Crouched behind a tree in Minnesota’s Brooklyn Center last spring, Kori Suzuki wore a gas mask while taking photos of a chaotic scene.
To his right, a crowd of residents and Black Lives Matter groups protested the killing of Daunte Wright, a 20-year-old Black man from Minneapolis who was fatally shot during a traffic stop on April 11, 2021. And to Suzuki’s left, a squad of armed law enforcement officers cloaked behind a chain link fence surrounding the city’s police department.
Tensions were high that week, and police took crowd control tactics to another level, firing off flash grenades and tear gas that tinged the air. Suzuki said protesters and reporters alike were beaten to the ground, pepper sprayed, handcuffed and arrested.
“There wasn’t any concern given to people’s well-being,” said Suzuki, who at the time was a student journalist at Macalester College in St. Paul. “It felt very much like just a show of force meant to stamp out any resistance.”
Officers also fired rubber bullets at the crowd to subdue anyone the police deemed a threat. One struck Suzuki in the leg. He keeps the bullet to remember what happened.
“I guess I got a little too close, but I was thankful that it wasn’t something worse,” said Suzuki, a first-year graduate student in UC Berkeley’s journalism school. “I know protesters and reporters that left with broken hands or health issues from inhaling tear gas. … It was a very scary scene.”
For Suzuki, that night was the culmination of a yearlong series of photos he produced starting in May 2020 that won him Berkeley’s 2022 Dorothea Lange Fellowship, a prize for faculty or graduate students who demonstrate outstanding work in documentary photography and have a creative plan for their future work.
His coverage captured a year of tumultuous racial justice protests in Minnesota that were in response to the high-profile police killings of Black men and women who included Breonna Taylor, Elijah McClain, Daunte Wright and George Floyd.
Berkeley Journalism adjunct professor Jeremy Rue recommended Suzuki for the fellowship, referring to him as “a journalist of exceptional quality and maturity, showing a level of empathy and clarity of thought.
“These photographs are the best demonstration of Kori’s visual brilliance, his keen eye to understand composition and light, and his fearlessness to make stirring photographs in the heat of difficult moments when commotion and danger abound.”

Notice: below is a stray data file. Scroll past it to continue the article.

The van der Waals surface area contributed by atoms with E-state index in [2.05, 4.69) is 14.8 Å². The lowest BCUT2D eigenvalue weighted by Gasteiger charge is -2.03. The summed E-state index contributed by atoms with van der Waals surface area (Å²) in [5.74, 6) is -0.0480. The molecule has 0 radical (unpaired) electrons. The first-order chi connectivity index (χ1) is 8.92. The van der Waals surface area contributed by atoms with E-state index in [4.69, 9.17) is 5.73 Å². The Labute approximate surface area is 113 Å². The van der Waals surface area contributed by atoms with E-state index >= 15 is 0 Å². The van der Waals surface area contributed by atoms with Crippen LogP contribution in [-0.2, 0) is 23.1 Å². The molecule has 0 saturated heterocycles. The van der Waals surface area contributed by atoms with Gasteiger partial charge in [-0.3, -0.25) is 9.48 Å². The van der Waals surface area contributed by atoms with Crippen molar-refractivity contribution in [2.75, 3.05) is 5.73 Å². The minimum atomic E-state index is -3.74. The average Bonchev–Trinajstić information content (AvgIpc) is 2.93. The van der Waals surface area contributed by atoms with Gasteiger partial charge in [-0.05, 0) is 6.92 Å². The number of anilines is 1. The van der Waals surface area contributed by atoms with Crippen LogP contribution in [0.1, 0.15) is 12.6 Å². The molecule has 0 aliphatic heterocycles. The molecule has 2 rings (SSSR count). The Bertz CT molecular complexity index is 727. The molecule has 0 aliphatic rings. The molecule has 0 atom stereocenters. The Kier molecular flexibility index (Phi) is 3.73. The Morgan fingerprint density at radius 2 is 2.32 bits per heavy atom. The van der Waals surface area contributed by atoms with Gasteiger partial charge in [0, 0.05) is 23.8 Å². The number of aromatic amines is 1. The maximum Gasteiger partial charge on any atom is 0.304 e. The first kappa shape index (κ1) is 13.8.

Suzuki began photographing protests on May 26, 2020, a day after the shocking video surfaced of Floyd pleading for Derek Chauvin, a white Minneapolis police officer, to take his knee off of his neck.
Suzuki, who had been living in the Twin Cities for close to three years, grabbed his camera and rode his bicycle five miles down to the corner of East 38th Street and Chicago Avenue when he heard people were gathering to protest the day after Floyd died.
There, he found hundreds of people honoring Floyd and protesting his death. From there, some residents would move to the Minneapolis Police Department’s Third Precinct where they met with a substantial law enforcement presence.
With no experience covering breaking news, Suzuki took out his camera.
“The entire country was watching,” said Suzuki. “So, I just tried to capture as much of it as I could for students and local residents to see.”
Suzuki’s photographs were published by his student newspaper, The Mac Weekly. As protests continued in the days and weeks that followed, Suzuki continued his coverage, not just as a reporter, but as a resident of the Twin Cities.
He began to develop relationships with local activists and journalists. He’d go to community gatherings to talk to his neighbors and other residents on a daily basis. Whether they were gardening or going to the grocery store, Suzuki got to know people in the community.
When a protest was in the works, he would often find out through local social media groups or word-of-mouth. This sometimes let him photograph spaces that other media may not have known about.
“I hope it really made people feel more comfortable around me because I wasn’t just coming into the community to tell a story, then be gone the next day,” Suzuki said. “Like other local photographers, I was there to capture images of a time and place that I lived in.”
While developing such a connection to the community he was covering, Suzuki said, he was impacted by the emotions of the people he was photographing. Though some journalists feel such connection can affect their ability to be fair and impartial, Suzuki thinks it makes his work more genuine.
“I feel like there is room to be both a person and a photographer,” he said. “And I think bringing your whole self to the moment helps you to be more empathetic to what is going on around you.”
As a Japanese American, Suzuki said he has struggled with being a photographer telling stories about the Black Lives Matter movement. “I don’t want to take up too much space in the conversation,” he said.
This summer, Suzuki will use the $4,000 Lange grant for a documentary photography project about 20,000 Japanese Americans who were stranded in Japan during World War II.
One of those “Strandees” was Suzuki’s grandmother, who was born in America and marooned in Tokyo during World War II. He hopes to interview and photograph others with similar stories.
“This is a very personal story for me, but I think this story connects with my past work, in that, similarly, I want to represent people in the most complete way possible,” said Suzuki. “You want someone to see an image of a person and be able to know their story and hear their voice through the photograph.”